With “disruption” becoming an increasing feature of supply chains, whose decision-makers have to find new ways to mitigate risks from it, supply chain innovation is now a key requirement for effective, efficient and economic success. The use of optimization tools has long been a feature of the area of inventory management, and now new technologies are advancing those further. MRO spare parts management often balances the need to hold stock on shelves with the locking-in of working capital. However, digital manufacturing, such as the use of 3D printing, is now proving to change that paradigm, allowing companies to ensure service levels without the financial constraints of the past. This article looks at how 3D printing helps with MRO spare parts management, and describes the first steps to adopt it.
“3D printing will be a game-changer for the MRO industry worldwide.”
The two companies came together to leverage 3D printing technology to facilitate faster and more flexible repair solutions, with contributions also coming from Pratt & Whitney’s repair specialist Component Aerospace Singapore.
Component Aerospace Singapore provides engine part repair for combustion chambers, fuel systems and manifolds; ST Engineering boasts ‘production-level 3D capabilities’ and experience applying 3D printing in land transport systems; and Pratt & Whitney is a specialist in design and engineering.
- The use of 3D printing for maintenance, repair and operations (MRO) will double “in the coming years,” according to a survey of 114 respondents, conducted by Dimensional Research and Essentium, a 3D printing platform. The survey did not specify a time frame for “in the coming years.”
- The respondents see use cases for 3D printing in various types of prototyping and parts production. Benefits of the technology include reduced lead times, cost reduction, the ability for mass customization and a competitive advantage in the marketplace.
- Despite respondents naming cost reduction as a benefit, the plurality reported cost as the biggest obstacle to adopting 3D printing at scale. 3D printing technology and materials are too expensive, according to more than one-third of respondents.
EvoBus GmbH, a subsidiary of the Daimler Group, is one of the leading manufacturers in the global omnibus segment. In order to continue expanding its pioneering role in times of increasing competitive pressure, EvoBus is pursuing two strategic aims: sustainably increase its profitability and enhance its capacity to innovate. In particular, EvoBus needs to find an answer to the growing challenges in the field of Customer Services & Parts (CSP). Daimler Buses sees additive manufacturing as a key tool in reaching these targets. In order to successfully integrate industrial 3D printing within its organization, Daimler Buses decided to rely on the expertise of Additive Minds, the consulting division of EOS, right from the early project phase. The team of experts at EOS specializes in leading customers through the various development phases of additive manufacturing.
As a somewhat nerdy by-product of working in an industry that looks at manufacturing the world differently, I too find myself often viewing the world through an additive lens. Perhaps the place I do this most is when traveling on an airplane where I tend to scour the cabin for places where additive manufacturing (AM) could be present someday soon.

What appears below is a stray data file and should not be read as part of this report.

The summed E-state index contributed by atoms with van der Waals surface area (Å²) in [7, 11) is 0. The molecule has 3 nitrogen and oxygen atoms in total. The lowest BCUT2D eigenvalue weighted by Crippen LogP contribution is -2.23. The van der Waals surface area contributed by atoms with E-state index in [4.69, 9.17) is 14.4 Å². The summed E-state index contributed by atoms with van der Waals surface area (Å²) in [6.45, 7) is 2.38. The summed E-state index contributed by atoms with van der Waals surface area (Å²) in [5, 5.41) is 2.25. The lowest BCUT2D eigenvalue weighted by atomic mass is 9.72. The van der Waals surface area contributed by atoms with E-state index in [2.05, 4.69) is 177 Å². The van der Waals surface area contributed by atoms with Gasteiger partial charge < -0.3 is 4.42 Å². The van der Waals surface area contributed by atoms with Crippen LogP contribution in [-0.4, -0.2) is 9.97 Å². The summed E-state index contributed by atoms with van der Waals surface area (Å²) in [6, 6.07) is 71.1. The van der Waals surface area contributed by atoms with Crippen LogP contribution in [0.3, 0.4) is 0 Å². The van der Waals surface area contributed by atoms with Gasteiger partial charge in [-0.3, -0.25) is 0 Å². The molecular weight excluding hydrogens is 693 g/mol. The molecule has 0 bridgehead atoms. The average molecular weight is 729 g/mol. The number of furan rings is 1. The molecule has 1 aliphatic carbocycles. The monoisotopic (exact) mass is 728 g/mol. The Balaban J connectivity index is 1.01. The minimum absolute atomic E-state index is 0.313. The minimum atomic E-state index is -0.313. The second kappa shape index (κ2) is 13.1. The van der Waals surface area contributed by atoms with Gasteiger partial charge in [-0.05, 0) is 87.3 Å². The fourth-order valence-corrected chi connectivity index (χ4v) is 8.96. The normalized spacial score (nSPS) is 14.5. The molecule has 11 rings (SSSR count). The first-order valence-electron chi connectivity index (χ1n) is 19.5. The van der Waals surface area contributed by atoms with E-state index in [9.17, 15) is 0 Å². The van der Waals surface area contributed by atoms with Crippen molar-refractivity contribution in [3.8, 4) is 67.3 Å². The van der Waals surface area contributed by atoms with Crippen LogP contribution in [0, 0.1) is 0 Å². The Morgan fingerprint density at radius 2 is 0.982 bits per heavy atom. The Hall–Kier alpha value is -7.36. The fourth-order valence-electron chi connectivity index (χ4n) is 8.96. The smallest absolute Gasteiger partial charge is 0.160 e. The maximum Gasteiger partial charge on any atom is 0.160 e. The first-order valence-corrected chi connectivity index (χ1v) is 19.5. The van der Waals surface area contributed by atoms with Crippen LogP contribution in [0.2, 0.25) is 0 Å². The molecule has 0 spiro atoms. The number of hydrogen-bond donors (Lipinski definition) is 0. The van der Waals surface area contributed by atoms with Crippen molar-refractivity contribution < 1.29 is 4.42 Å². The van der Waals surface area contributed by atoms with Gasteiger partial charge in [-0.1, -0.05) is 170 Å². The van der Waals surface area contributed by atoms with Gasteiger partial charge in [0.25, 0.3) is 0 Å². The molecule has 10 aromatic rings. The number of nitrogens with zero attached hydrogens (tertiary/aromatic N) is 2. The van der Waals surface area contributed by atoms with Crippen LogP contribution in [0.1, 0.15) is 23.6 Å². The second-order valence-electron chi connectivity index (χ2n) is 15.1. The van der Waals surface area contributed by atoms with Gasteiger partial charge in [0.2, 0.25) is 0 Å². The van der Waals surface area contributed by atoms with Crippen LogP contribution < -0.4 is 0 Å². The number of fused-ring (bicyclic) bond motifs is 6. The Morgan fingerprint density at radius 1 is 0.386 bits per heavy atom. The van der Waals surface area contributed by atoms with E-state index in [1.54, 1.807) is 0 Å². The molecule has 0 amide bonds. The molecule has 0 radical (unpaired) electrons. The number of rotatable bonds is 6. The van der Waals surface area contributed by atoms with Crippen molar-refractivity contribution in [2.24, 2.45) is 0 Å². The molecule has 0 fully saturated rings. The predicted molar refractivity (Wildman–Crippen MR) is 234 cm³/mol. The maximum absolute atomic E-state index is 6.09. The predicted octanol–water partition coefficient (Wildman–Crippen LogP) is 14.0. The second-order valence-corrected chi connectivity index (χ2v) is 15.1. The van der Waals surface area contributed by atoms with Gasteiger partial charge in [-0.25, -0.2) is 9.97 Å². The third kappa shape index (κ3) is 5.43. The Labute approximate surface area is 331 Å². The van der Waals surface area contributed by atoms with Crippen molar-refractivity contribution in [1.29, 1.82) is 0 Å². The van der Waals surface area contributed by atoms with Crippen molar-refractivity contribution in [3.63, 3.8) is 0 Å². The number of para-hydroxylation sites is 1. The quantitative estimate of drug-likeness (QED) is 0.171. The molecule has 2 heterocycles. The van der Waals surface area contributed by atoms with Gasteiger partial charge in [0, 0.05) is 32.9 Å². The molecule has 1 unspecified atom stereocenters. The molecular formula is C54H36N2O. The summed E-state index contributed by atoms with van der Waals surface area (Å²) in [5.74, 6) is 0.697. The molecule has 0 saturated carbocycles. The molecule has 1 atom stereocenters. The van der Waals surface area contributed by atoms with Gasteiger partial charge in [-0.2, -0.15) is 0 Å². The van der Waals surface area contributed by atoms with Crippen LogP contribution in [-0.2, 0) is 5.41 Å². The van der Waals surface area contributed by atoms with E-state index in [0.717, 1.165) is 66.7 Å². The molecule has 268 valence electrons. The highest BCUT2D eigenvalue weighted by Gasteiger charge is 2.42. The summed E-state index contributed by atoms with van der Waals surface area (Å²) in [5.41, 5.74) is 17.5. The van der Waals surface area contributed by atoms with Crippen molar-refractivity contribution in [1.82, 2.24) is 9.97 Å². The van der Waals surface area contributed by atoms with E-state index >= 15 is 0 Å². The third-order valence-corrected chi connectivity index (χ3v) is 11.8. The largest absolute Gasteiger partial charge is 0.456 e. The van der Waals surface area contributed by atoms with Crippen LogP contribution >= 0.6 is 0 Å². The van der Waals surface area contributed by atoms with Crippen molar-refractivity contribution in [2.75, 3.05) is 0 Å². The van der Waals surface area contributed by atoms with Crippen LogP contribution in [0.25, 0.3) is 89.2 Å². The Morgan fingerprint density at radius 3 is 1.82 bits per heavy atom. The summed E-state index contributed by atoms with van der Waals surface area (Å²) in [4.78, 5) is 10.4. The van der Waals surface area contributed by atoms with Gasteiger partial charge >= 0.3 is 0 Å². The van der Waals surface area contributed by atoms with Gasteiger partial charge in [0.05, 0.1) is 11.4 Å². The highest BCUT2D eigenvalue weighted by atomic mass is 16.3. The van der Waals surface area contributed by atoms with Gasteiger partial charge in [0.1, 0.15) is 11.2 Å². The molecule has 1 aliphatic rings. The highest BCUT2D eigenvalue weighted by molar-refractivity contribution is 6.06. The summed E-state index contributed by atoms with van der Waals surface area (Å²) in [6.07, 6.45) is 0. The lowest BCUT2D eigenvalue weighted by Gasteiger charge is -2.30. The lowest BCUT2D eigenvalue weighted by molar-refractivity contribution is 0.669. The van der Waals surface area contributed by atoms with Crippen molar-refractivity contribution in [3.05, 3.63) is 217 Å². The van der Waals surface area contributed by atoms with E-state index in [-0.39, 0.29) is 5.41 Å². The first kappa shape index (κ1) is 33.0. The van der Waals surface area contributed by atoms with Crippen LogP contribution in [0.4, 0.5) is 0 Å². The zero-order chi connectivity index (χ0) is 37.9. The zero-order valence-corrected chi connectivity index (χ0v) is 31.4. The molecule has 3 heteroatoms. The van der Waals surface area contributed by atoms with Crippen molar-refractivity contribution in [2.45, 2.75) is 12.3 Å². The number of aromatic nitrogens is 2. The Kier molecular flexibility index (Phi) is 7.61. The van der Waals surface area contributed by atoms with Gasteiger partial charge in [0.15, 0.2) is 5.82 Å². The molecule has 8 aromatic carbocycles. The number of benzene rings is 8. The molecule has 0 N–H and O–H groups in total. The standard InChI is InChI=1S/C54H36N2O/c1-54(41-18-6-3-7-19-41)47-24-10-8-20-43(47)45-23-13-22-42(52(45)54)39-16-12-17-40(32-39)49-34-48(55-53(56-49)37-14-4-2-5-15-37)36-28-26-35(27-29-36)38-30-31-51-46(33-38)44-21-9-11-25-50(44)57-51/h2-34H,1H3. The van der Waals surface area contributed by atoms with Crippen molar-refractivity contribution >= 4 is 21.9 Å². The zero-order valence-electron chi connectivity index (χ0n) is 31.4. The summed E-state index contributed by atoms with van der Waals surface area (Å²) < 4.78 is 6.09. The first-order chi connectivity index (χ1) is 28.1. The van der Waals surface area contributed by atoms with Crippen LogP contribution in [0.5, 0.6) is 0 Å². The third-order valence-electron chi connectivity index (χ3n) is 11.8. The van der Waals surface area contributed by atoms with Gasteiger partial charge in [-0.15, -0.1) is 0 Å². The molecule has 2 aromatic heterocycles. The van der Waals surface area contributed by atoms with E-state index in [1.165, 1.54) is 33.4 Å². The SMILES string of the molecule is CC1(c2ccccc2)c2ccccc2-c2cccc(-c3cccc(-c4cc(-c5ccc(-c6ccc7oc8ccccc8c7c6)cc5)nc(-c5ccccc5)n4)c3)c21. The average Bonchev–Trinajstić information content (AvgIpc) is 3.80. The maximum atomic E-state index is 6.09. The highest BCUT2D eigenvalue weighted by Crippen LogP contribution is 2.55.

The lifespan of an aircraft, typically between 20 and 30 years, makes maintenance, repair and overhaul (MRO) and retrofit, both big and necessary businesses. Think of every plane you’ve been on in the last few years that still featured a now-defunct charging socket from the 1980s – aircraft are not changing overnight to keep up-to-date with consumer expectations. However, Airbus’ Global Market Forecast projects that over the next 20 years the commercial aircraft upgrades services market will be worth 180 billion USD.
Additive manufacturing is making serious inroads for MRO applications, but challenges may slow its adoption for some uses.
Aviation is a necessarily cautious industry, where new technologies are adopted only after exhaustive testing and certification processes. As such, additive manufacturing, or 3D printing, is still in its infancy across the airframe and engine supply chains.
South Carolina-based 3D Systems, which produces additive manufacturing (AM) machines, manufactures only 12 such parts in current-production engines, and fewer than 1,000 on Boeing and Airbus aircraft. In comparison, the company prints more than 500,000 metal parts for other industries each year.
A new 3D printing system could help steer the aviation applications of additively manufactured parts in a new direction.
“When we look at the aftermarket and the MRO space, the benefit isn’t necessarily in printing different parts or lighter-weight parts, but it’s in changing the economics of producing those parts. It’s the ability to stock digitally, not carry inventory of dozens of different aircraft configurations for years,” says Scott Sevcik, Stratasys vice president for manufacturing solutions. He adds that the ability to produce larger, repeatable parts on-demand could provide immense flexibility for MRO providers.
The company’s new H2000 is unique in that it lays up printing material horizontally rather than in the traditional vertical method. Not constrained by a build envelope like traditional 3D printing, parts created on the H2000 can ostensibly be as long as a customer desires.
Stratasys developed the system’s requirements with input from OEMs including Boeing and Ford Motor Co. Both companies are exploring applications for the H2000 system, including parts such as aircraft panels and interior closet doors, which Stratasys displayed at a VIP event for potential buyers at its headquarters in Eden Prairie, Minnesota.